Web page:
Get financing for a motorcycle, sport bike, moped or scooter
Four wheels move your body, but two wheels move your soul. When you’re ready to join the culture of the bike world — whether it’s the cruisers, the tourers, the off-roaders or the scooter and moped riders — the fact is that bikes cost money, and getting a motorcycle loan might be the best way to join the wave.
Motorcycle loans are similar to car loans, but there are enough differences to warrant some research before you apply for a loan. By choosing the motorcycle lender that’s right for you, you can save money on your ride.
4.5% to 10%
10% to 20%
There are a variety of motorcycle types available, so think about why you want to ride. Do you want to cruise the highways in comfort on a touring bike or boost your gas mileage on your daily commute?
Although there are similarities between motorcycle and car loans, lenders see two big differences.
Accidents happen. From a lender perspective, a car accident is much less expensive than a motorcycle accident. Statistically, bikes are totaled more often, and so the lender loses its collateral for the loan, which increases the chances that the loan won’t be repaid.
Lenders view a motorcycle as a luxury purchase rather than necessity. In general, you ride only on good-weather days and only for part of the year. Bikes are stored during the winters and rainy seasons. If a borrower falls on hard times, he’s more likely to keep up payments on a vehicle — a necessity for getting to work that can be used year-round — as opposed to the motorcycle.
Because motorcycle loans are riskier for lenders, interest rates tend to be higher and loan terms tend to be less favorable when compared to auto loans.
Rates and terms on motorcycle loans can vary widely depending on a number of factors.
Generally speaking, the longer the loan, the higher the interest rate; the shorter the loan, the lower the interest rate. Lenders find shorter loans less risky, which means a lower interest rate for the borrower.
The borrower’s credit can have a significant impact on the overall cost of the loan. Borrowers with lower credit scores and more existing debt face higher interest rates and less favorable loan terms because they represent a greater risk to the lender.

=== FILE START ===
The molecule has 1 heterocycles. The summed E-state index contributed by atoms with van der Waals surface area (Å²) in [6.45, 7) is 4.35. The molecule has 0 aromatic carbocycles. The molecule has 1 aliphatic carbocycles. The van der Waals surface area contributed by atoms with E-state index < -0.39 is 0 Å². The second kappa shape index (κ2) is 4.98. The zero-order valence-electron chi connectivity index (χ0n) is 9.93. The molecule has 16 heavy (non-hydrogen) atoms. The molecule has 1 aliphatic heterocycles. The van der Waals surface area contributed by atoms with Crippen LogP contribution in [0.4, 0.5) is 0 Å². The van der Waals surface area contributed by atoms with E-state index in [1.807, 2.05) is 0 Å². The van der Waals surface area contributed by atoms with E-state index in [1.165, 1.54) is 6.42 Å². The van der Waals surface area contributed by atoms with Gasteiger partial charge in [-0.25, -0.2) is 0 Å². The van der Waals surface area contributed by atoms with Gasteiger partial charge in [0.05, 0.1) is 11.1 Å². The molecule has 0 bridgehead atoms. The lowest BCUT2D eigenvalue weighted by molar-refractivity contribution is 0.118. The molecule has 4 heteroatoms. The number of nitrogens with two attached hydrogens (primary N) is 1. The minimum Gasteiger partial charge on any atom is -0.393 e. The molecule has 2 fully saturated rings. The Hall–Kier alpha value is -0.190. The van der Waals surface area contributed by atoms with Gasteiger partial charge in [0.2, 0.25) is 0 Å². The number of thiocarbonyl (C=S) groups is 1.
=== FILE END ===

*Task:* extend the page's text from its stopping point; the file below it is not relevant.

The amount of money the borrower puts down on a loan can have a large impact on the interest rate, as well as the length of the loan term. If you want a lower interest rate or a longer loan term, offer a larger down payment.
Many manufacturers and dealers offer branded credit cards that can be used to purchase motorcycles. Although using a credit card is perhaps the easiest way to purchase a motorcycle, it also can be one of the costliest, as credit cards tend to have higher interest rates than other financing options, especially if you have less-than-stellar credit. A secured loan that uses your motorcycle as collateral may offer better rates. Always check the fine print on credit card offers.
Although motorcycle loans are not nearly as ubiquitous as car loans, many banks and credit unions offer loans geared specifically toward motorcycle purchases. National banks and credit unions may be more apt to offer motorcycle loans than local lenders, but be sure to shop around and find the lender offering the best rates.
Motorcycle dealers may offer in-house financing or partner with a third-party financial institution to offer loans. Dealers often offer enticing promotions, such as no interest for a set period of time. Regard these promotions with a skeptical eye, however. For example, some loans offering zero-interest for a set period of time revert to a high interest rate if you’re late on a payment. Or the interest rates skyrocket after the introductory period ends. Be sure to read the fine print before signing a loan agreement.
If you take out an unsecured personal loan to purchase a motorcycle, you don’t have to offer up the motorcycle as collateral. That can be good for you, because if you fail to repay the loan in the future, the bank can’t repossess your bike. Unsecured loans typically have higher rates than loans that are secured by collateral, however.
When looking into used motorcycle loans, keep in mind that the financing may be more expensive. Compared to buying a new motorcycle, you may need to make a larger down payment, and pay a higher interest rate.
This is because the lender’s risk increases the more mileage a motorcycle has on it. Additionally, motorcycle depreciation can vary widely. Desirable brands, such as Harley Davidsons, retain their value better than other models, for example. Use a tool such as Kelley Blue Book to look up the value of any motorcycle you’re planning to purchase.
Keep the following additional points in mind when shopping for a used motorcycle.